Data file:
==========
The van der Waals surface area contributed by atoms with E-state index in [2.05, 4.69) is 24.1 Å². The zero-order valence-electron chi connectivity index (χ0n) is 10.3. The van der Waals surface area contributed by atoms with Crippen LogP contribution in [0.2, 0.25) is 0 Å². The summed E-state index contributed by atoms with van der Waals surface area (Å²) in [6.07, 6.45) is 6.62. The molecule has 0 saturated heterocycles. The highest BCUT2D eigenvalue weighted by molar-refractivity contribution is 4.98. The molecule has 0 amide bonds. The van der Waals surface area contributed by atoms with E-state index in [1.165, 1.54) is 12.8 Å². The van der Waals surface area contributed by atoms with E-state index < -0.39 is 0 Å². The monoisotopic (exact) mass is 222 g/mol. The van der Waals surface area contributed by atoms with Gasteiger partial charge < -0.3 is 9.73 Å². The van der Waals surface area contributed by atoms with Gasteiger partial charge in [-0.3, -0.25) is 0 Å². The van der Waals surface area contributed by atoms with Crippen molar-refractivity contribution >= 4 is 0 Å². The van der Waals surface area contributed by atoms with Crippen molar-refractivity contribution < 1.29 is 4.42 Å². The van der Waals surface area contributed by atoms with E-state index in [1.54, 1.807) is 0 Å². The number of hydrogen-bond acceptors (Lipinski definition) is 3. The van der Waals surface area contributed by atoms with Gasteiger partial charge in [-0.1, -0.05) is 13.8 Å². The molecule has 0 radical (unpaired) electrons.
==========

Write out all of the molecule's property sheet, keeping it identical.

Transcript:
The van der Waals surface area contributed by atoms with E-state index in [2.05, 4.69) is 24.1 Å². The zero-order valence-electron chi connectivity index (χ0n) is 10.3. The van der Waals surface area contributed by atoms with Crippen LogP contribution in [0.2, 0.25) is 0 Å². The summed E-state index contributed by atoms with van der Waals surface area (Å²) in [6.07, 6.45) is 6.62. The molecule has 0 saturated heterocycles. The highest BCUT2D eigenvalue weighted by molar-refractivity contribution is 4.98. The molecule has 0 amide bonds. The van der Waals surface area contributed by atoms with E-state index in [1.165, 1.54) is 12.8 Å². The van der Waals surface area contributed by atoms with E-state index < -0.39 is 0 Å². The monoisotopic (exact) mass is 222 g/mol. The van der Waals surface area contributed by atoms with Gasteiger partial charge < -0.3 is 9.73 Å². The van der Waals surface area contributed by atoms with Gasteiger partial charge in [-0.3, -0.25) is 0 Å². The van der Waals surface area contributed by atoms with Crippen molar-refractivity contribution >= 4 is 0 Å². The van der Waals surface area contributed by atoms with Crippen molar-refractivity contribution < 1.29 is 4.42 Å². The van der Waals surface area contributed by atoms with E-state index in [1.54, 1.807) is 0 Å². The number of hydrogen-bond acceptors (Lipinski definition) is 3. The van der Waals surface area contributed by atoms with Gasteiger partial charge in [-0.1, -0.05) is 13.8 Å². The molecule has 0 radical (unpaired) electrons.